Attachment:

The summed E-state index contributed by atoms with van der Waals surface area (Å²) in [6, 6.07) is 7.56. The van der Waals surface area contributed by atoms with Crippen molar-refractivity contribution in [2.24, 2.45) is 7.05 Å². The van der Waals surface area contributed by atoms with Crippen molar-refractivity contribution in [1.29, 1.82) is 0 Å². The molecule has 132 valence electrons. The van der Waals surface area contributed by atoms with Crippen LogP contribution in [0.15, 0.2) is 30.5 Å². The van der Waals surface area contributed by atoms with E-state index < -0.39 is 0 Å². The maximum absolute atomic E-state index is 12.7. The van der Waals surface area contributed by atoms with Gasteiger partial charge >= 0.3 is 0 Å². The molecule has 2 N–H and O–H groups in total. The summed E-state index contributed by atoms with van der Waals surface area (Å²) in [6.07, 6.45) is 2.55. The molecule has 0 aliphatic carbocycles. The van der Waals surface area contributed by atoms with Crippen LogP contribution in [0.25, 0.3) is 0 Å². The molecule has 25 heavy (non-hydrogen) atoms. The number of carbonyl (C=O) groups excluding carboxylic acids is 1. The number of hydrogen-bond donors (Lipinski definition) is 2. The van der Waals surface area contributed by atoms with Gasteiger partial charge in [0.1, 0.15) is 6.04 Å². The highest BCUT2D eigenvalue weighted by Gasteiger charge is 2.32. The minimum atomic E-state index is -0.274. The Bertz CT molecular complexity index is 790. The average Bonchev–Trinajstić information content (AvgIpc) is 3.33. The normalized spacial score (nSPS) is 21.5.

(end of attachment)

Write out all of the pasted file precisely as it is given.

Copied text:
The summed E-state index contributed by atoms with van der Waals surface area (Å²) in [6, 6.07) is 7.56. The van der Waals surface area contributed by atoms with Crippen molar-refractivity contribution in [2.24, 2.45) is 7.05 Å². The van der Waals surface area contributed by atoms with Crippen molar-refractivity contribution in [1.29, 1.82) is 0 Å². The molecule has 132 valence electrons. The van der Waals surface area contributed by atoms with Crippen LogP contribution in [0.15, 0.2) is 30.5 Å². The van der Waals surface area contributed by atoms with E-state index < -0.39 is 0 Å². The maximum absolute atomic E-state index is 12.7. The van der Waals surface area contributed by atoms with Gasteiger partial charge >= 0.3 is 0 Å². The molecule has 2 N–H and O–H groups in total. The summed E-state index contributed by atoms with van der Waals surface area (Å²) in [6.07, 6.45) is 2.55. The molecule has 0 aliphatic carbocycles. The van der Waals surface area contributed by atoms with Crippen LogP contribution in [0.25, 0.3) is 0 Å². The molecule has 25 heavy (non-hydrogen) atoms. The number of carbonyl (C=O) groups excluding carboxylic acids is 1. The number of hydrogen-bond donors (Lipinski definition) is 2. The van der Waals surface area contributed by atoms with Gasteiger partial charge in [0.1, 0.15) is 6.04 Å². The highest BCUT2D eigenvalue weighted by Gasteiger charge is 2.32. The minimum atomic E-state index is -0.274. The Bertz CT molecular complexity index is 790. The average Bonchev–Trinajstić information content (AvgIpc) is 3.33. The normalized spacial score (nSPS) is 21.5.